In San Luis & Delta-Mendota Water Authority v. Locke, 2014 U.S. App. LEXIS 24351, the Ninth Circuit reversed the district court and upheld a National Marine Fisheries Service’s (NMFS) biological opinion that determined continuing water extractions in the Central Valley would jeopardize several threatened and endangered species. The court also affirmed the district court on three cross-appeal issues related to the biological opinion.
The U.S. Bureau of Reclamation (Reclamation) requested the biological opinion in accordance with the Endangered Species Act (ESA). Following new designations of certain species and habitats in the Sacramento-San Joaquin Delta (Delta), Reclamation asked NMFS to evaluate the impact of California’s complex water distribution system on five Salmonid species of anadromous fish and the Southern Resident orca. NMFS determined continued operations of the system would jeopardize the existence of all but one of the fish species and recommended several “reasonable and prudent alternatives” (RPAs) to change how Reclamation pumped water from the Delta. Subsequently, numerous water districts and other stakeholders (plaintiffs) sued Reclamation and other federal agencies arguing that portions of the biological opinion were arbitrary and capricious in violation of the Administrative Procedures Act (APA).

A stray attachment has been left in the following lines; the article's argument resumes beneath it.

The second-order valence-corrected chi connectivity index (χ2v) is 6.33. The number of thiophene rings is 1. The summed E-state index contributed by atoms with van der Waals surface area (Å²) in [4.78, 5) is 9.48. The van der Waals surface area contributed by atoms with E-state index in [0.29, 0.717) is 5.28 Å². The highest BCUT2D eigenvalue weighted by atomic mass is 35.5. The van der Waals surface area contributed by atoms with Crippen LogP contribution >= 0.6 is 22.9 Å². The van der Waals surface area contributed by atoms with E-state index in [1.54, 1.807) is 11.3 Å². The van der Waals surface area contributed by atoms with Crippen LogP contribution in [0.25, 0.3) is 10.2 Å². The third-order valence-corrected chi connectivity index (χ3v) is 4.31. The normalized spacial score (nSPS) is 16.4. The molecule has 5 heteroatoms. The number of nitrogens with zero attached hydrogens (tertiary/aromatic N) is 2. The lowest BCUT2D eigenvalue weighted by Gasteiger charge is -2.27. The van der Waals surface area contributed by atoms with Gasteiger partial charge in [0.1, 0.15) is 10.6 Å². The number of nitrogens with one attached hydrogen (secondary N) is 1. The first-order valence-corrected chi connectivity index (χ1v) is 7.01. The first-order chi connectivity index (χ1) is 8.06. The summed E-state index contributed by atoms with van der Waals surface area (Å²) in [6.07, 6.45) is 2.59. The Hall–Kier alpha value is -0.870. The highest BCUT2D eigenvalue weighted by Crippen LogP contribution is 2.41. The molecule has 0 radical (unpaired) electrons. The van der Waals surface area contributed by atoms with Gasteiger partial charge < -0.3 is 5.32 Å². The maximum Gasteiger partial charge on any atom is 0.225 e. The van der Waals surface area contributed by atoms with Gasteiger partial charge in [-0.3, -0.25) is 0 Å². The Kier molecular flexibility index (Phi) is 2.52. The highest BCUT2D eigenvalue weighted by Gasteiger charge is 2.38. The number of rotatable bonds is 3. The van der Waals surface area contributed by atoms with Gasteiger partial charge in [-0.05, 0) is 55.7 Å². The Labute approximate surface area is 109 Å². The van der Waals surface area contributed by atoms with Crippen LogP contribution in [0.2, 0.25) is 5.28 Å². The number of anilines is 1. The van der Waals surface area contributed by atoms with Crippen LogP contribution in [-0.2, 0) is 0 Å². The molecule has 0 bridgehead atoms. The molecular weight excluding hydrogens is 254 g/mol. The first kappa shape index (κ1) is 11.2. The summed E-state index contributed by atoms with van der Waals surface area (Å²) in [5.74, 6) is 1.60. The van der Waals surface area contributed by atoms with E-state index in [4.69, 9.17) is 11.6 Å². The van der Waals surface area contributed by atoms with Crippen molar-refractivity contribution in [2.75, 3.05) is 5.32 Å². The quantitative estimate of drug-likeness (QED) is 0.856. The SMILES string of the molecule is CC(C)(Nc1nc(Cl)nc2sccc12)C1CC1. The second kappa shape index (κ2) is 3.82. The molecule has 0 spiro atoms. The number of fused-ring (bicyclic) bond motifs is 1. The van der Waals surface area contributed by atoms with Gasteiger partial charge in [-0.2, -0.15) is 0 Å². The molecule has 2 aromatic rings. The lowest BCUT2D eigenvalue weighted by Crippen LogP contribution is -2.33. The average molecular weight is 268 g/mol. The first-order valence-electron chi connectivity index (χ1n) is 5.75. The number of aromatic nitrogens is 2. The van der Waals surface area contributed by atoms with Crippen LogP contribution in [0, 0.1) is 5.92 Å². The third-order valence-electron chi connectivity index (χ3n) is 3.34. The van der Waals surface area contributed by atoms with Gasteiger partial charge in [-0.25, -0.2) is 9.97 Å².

The court’s opinion mirrored its previous decision in San Luis & Delta-Mendota Water Authority v. Jewell, 747 F.3d 581 (summarized here: http://www.thomaslaw.com/blog/ninth-circuit-reverses-district-court-upholds-biological-opinion-protecting-endangered-delta-smelt/) in which the court similarly reversed the district court and upheld a biological opinion regarding the Delta Smelt. Similar to Jewell, the court held the trial court erred in considering evidence outside the record. The court reasoned the district court improperly used the extra-record evidence to question NMFS’ scientific judgments.
The court then considered each of plaintiffs’ challenges to the biological opinion and found that the district court did not afford NMFS the proper deference under the APA. Paralleling its reasoning in Jewell, the court upheld NMFS’ use of raw salvage figures to estimate the number of fish trapped in the Delta’s pumps. The court also concluded that NMFS did not act arbitrarily or capriciously in finding the continued water allocations would jeopardize the viability and habitat of the listed species. The court reasoned NMFS properly characterized the baseline status of the populations, correctly applied the ESA, considered all relevant factors and adequately supported its conclusions with the best available evidence. Accordingly, the district court erred in questioning the scientific judgments of NMFS.
The court also held the trial court erred in requiring NMFS to explain why each RPA was necessary over other alternatives to preserve the listed species. The ESA imposed no such burden and only required NMFS to “fairly conclude–based on the record–that the proposed RPAs do not further jeopardize the listed species or adversely affect critical habitats.”
Finally, the court upheld the district court on three cross-appeals in which the district afforded NMFS the proper deference in drafting the biological opinion.
The court reiterated the holding from San Luis & Delta-Mendota Water Authority v. Jewell that courts should be highly deferential to the scientific expertise of agencies such as NMFS when reviewing biological opinions. Litigants should also strongly consider the terse summation of the Delta situation guiding the Ninth Circuit in this case and likely in future cases as well––“People need water, but so do fish.”